The Sun is currently traveling through the Local Interstellar Cloud (near to the G-cloud) in the Local Bubble zone, within the inner rim of the Orion Arm of the Milky Way galaxy. Of the 50 nearest stellar systems within 17 light-years from Earth (the closest being a red dwarf named Proxima Centauri at approximately 4.2 light-years away), the Sun ranks fourth in mass. The Sun orbits the center of the Milky Way at a distance of approximately 24,000–26,000 light-years from the galactic center, completing one clockwise orbit, as viewed from the galactic north pole, in about 225–250 million years. Since our galaxy is moving with respect to the cosmic microwave background radiation (CMB) in the direction of the constellation Hydra with a speed of 550 km/s, the Sun's resultant velocity with respect to the CMB is about 370 km/s in the direction of Crater or Leo.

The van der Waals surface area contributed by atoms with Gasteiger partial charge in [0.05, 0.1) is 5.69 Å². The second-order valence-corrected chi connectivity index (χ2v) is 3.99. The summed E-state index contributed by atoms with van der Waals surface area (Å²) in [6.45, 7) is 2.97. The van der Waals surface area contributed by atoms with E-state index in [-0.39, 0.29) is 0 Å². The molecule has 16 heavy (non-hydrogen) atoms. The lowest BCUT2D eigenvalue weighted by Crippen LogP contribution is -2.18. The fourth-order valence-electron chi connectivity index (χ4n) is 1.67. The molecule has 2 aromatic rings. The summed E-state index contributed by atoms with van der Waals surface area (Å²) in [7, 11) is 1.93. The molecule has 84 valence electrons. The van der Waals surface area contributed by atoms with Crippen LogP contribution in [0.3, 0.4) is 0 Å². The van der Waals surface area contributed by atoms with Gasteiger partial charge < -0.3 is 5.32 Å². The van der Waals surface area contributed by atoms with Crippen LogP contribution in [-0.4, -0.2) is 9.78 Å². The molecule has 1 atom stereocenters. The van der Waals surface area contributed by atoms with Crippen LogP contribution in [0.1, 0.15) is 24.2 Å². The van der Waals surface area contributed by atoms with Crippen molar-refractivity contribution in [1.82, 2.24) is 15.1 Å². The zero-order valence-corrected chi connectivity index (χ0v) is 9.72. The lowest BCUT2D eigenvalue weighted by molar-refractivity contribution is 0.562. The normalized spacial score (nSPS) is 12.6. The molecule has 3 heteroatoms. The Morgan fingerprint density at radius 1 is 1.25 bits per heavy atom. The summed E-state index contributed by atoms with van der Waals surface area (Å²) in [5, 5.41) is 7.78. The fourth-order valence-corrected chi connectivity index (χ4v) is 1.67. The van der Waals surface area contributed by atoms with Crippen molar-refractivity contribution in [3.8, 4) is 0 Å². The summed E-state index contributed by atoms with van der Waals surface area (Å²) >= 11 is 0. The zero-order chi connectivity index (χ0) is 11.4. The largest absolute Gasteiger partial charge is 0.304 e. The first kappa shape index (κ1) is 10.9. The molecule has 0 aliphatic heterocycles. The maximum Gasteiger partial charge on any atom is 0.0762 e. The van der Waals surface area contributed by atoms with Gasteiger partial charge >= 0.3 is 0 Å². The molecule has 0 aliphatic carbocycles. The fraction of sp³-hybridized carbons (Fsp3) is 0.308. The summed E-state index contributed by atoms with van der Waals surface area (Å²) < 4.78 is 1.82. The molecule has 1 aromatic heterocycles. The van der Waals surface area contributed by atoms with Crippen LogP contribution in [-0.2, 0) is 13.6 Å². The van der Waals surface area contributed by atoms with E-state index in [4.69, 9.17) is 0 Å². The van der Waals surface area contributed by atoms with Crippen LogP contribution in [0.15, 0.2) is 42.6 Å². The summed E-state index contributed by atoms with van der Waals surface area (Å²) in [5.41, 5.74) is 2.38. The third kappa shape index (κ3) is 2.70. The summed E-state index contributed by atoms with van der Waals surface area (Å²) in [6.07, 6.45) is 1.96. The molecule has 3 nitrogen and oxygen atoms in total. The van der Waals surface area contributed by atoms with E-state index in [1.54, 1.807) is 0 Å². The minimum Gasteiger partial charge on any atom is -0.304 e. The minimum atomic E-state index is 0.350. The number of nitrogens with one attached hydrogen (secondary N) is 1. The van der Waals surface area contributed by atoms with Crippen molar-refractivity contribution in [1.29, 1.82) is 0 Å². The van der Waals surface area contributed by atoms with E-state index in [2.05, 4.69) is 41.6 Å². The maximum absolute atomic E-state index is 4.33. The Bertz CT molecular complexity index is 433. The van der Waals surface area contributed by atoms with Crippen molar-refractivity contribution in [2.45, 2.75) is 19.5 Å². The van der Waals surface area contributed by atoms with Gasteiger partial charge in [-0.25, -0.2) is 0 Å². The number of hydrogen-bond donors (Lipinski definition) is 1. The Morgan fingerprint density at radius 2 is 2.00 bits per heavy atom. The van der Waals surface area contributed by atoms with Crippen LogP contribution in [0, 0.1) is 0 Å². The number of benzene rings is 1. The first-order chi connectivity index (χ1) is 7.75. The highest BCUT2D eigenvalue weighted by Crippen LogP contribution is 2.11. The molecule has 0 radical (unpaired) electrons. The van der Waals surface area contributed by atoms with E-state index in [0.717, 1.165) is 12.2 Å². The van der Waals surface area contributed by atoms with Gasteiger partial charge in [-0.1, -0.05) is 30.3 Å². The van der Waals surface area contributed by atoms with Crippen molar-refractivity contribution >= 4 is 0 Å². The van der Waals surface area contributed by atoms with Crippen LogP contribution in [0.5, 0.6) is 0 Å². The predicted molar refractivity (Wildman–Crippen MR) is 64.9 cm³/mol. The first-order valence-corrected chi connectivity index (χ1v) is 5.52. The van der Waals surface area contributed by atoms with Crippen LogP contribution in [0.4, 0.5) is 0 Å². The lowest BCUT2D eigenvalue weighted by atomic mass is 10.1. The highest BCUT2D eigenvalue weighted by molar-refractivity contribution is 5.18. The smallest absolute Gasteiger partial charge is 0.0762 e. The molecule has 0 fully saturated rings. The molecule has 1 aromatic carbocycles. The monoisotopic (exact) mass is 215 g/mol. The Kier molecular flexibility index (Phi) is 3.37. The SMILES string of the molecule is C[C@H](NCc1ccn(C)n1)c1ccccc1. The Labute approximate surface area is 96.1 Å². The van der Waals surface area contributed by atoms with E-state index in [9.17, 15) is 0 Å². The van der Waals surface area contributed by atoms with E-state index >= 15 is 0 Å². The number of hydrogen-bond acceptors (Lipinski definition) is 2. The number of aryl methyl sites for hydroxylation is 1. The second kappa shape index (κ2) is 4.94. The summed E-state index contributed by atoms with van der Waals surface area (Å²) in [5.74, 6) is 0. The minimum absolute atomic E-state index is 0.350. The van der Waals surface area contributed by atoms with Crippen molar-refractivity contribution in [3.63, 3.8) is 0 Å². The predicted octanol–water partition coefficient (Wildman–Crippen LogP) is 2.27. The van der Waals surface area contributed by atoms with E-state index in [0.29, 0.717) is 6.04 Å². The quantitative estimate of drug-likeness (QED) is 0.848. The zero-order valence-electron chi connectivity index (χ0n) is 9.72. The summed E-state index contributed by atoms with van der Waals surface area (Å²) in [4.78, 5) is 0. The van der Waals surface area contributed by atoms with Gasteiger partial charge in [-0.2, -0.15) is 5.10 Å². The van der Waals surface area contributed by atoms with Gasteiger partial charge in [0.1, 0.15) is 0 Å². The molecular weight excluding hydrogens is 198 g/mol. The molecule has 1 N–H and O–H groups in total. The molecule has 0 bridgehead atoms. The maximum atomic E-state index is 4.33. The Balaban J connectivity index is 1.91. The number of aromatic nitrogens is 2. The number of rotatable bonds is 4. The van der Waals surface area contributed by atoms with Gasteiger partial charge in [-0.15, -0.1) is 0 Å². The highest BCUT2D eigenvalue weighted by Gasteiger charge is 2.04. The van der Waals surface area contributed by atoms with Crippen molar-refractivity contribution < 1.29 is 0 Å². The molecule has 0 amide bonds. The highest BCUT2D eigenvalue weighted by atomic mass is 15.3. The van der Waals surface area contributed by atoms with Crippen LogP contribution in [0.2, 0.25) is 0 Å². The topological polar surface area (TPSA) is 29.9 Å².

The mean distance of the Sun from the Earth is approximately 149.6 million kilometers (1 AU), though the distance varies as the Earth moves from perihelion in January to aphelion in July. At this average distance, light travels from the Sun to Earth in about 8 minutes and 19 seconds. The energy of this sunlight supports almost all life on Earth by photosynthesis, and drives Earth's climate and weather. The enormous effect of the Sun on the Earth has been recognized since prehistoric times, and the Sun has been regarded by some cultures as a deity. An accurate scientific understanding of the Sun developed slowly, and as recently as the 19th century prominent scientists had little knowledge of the Sun's physical composition and source of energy. This understanding is still developing; there are a number of present day anomalies in the Sun's behavior that remain unexplained.
Other articles related to "sun":
... both Venus and Mercury went around the Sun rather than the Earth, but this is no longer accepted ... Martianus Capella definitely put Mercury and Venus in orbit around the Sun ... He wrote a work, which has not survived, on heliocentrism, saying that the Sun was at the center of the universe, while the Earth and other planets revolved around it ...